The essentials of the English language include good and precise knowledge about grammar, and in particular, punctuation marks. Even if the content is correct, wrong use of punctuation marks dilutes the effect of the matter to a great extent, and also creates a bad impression in the mind of the reader. One such often confused and misused punctuation mark is the apostrophe ('). Though it appears innocuous and small, the apostrophe has left many a men confused.
To understand the correct use of the apostrophe, it is important to know of its two main functions - to indicate possession and to show omission of letters. There are no more uses other than these. Once this part is clear, go through the answers and explanations on its usage given below.
In a Name
- Jacob's car is parked below his house.
- This laptop is better than Henry's.
- Kate's husband Sam is a famous director.
Similarly, in the second statement, the laptop is better than the one owned by Henry, which he possesses. In the third example, though Sam is not exactly a possession, but, since he is Kate's husband, he does belong to her in a completely non-materialistic way.
To Show Possession
When it is used with a name, it indicates possession. However, it's used in other cases as well to show possession, as pointed out in the examples below:
- The stage is theirs.
- All the sailors' boats were standing there.
- This is Andre and Steffi's house.
A similar rule applies to words such as yours, ours, his, and hers. The second statement shows how to deal with an possessive plural case. For all plural words ending in 's', an apostrophe should be placed after the word like in the example. However, when the plural word does not end in 's', the normal rule is applied. In the third example, a joint possession is shown. In such cases, the apostrophe 's' is added to the last noun.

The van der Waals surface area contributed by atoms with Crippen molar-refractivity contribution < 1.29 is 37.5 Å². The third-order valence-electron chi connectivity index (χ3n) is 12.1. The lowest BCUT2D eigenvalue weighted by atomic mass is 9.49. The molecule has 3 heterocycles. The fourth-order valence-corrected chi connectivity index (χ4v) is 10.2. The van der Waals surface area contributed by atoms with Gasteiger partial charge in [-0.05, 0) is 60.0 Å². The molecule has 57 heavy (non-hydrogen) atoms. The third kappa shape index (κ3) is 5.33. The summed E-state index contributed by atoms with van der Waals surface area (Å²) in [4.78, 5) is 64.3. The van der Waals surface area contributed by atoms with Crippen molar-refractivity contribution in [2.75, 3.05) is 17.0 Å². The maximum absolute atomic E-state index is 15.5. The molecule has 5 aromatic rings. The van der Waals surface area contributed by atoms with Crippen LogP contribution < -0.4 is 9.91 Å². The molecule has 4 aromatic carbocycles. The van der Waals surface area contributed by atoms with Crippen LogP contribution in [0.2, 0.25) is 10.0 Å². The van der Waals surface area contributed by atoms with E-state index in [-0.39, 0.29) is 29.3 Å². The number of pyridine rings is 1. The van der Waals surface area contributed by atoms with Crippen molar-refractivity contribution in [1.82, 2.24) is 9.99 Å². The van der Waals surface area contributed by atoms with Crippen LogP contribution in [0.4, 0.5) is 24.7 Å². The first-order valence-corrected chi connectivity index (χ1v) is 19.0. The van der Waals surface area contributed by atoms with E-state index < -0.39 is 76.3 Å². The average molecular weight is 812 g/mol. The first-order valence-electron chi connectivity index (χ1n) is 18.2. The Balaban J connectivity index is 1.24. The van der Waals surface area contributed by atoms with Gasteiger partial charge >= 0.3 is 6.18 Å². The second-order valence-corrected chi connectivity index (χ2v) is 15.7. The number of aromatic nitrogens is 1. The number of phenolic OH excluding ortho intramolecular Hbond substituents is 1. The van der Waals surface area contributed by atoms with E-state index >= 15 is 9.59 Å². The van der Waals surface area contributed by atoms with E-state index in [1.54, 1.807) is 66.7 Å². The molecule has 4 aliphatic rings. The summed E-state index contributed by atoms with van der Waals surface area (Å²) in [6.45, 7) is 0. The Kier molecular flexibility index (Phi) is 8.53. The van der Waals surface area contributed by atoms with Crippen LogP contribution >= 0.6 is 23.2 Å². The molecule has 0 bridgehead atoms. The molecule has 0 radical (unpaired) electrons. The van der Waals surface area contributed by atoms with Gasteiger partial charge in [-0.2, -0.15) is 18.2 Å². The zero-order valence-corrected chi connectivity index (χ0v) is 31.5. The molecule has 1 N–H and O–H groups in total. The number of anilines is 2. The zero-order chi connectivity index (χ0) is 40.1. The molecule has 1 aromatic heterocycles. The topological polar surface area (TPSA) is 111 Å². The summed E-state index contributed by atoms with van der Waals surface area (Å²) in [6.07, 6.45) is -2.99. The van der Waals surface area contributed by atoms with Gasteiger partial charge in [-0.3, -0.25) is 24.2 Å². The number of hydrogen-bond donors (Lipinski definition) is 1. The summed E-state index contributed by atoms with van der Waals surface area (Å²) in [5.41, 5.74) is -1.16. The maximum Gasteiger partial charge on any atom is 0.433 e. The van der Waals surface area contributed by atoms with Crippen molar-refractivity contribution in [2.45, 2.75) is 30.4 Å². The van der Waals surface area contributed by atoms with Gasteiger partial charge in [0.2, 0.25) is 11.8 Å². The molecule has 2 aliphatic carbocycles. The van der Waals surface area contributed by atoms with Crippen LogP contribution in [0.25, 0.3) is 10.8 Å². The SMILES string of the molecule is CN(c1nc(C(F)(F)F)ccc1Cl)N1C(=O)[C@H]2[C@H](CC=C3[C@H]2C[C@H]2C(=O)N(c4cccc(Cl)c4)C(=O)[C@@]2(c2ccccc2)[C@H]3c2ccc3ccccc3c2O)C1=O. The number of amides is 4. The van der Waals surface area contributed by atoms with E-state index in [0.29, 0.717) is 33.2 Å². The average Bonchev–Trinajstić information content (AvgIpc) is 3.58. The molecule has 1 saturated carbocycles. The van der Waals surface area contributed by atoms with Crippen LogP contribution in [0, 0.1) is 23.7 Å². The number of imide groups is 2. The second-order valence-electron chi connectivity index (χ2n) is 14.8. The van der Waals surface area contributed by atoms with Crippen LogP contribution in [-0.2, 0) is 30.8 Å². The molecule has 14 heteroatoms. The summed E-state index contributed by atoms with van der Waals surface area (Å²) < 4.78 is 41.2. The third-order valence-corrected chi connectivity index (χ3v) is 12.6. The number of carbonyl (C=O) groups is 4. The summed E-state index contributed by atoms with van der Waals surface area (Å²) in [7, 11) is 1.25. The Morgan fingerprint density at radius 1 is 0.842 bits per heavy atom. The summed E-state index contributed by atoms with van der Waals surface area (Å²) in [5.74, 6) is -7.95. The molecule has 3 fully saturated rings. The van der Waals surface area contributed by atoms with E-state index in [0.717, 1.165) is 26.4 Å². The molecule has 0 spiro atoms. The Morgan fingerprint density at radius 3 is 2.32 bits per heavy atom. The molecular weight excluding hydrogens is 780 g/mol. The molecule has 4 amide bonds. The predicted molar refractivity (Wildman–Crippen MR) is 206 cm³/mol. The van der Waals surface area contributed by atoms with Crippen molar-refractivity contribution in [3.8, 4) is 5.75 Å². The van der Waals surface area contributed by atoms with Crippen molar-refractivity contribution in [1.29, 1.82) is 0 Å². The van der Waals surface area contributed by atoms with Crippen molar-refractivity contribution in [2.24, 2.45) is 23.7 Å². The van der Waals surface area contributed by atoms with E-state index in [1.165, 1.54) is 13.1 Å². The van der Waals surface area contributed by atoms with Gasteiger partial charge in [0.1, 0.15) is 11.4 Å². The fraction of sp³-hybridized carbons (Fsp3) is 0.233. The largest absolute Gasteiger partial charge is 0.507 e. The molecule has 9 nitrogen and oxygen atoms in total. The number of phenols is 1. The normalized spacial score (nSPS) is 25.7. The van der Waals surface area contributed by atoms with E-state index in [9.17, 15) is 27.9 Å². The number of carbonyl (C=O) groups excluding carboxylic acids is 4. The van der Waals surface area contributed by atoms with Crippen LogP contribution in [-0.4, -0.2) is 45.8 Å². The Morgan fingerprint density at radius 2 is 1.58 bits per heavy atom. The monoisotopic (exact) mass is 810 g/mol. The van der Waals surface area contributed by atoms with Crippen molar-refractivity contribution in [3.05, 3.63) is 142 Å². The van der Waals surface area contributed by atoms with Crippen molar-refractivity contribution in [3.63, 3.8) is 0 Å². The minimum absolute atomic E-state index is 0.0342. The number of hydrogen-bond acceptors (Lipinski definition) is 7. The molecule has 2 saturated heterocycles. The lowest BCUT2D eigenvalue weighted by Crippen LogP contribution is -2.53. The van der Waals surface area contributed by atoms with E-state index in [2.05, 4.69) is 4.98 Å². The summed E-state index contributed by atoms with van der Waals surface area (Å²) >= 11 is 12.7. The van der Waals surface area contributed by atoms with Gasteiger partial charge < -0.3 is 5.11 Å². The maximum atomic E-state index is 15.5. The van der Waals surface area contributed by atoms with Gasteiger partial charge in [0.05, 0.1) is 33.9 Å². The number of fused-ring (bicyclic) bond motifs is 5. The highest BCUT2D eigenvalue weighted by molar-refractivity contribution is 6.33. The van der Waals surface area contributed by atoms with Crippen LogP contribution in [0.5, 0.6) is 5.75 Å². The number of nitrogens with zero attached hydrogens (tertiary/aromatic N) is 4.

Another common use comes in writing contractions, where it is used to indicated omitted letters. Used in informal writing, the examples below shall explain the concept in a better way:
- He could've finished the work faster.
- Don't touch the flowers.
- It's time for lunch
Similar is the case in the second statement, where 'don't' is use in place of ' do not'. The third example brings forth a very common error in its usage. Many people get confused when using an apostrophe with 'it'. 'It's' is a contraction for 'it is', while 'its' is a possessive word by itself, and does not require an apostrophe like hers, his, theirs, ours, and yours.
With a Last Name
The rules for using one with a last name are similar to using it otherwise. To indicate that a particular house belongs to a family name 'Miller', the signboard for the same would be ' Future home of the Millers'. As the noun in this sentence is in the plural form, there is no need to add an apostrophe. In case the sign was 'The Millers' Home', then the usage of apostrophe is right, as the noun is used in a plural possessive form, indicating that the house belongs to more than one Miller. 'The Miller's' would be an incorrect use of apostrophe in the above example.
Knowing the right place to use an apostrophe is easy once the basic rules regarding the same are clear. Use them correctly while writing, following the rules and explanations discussed in this article.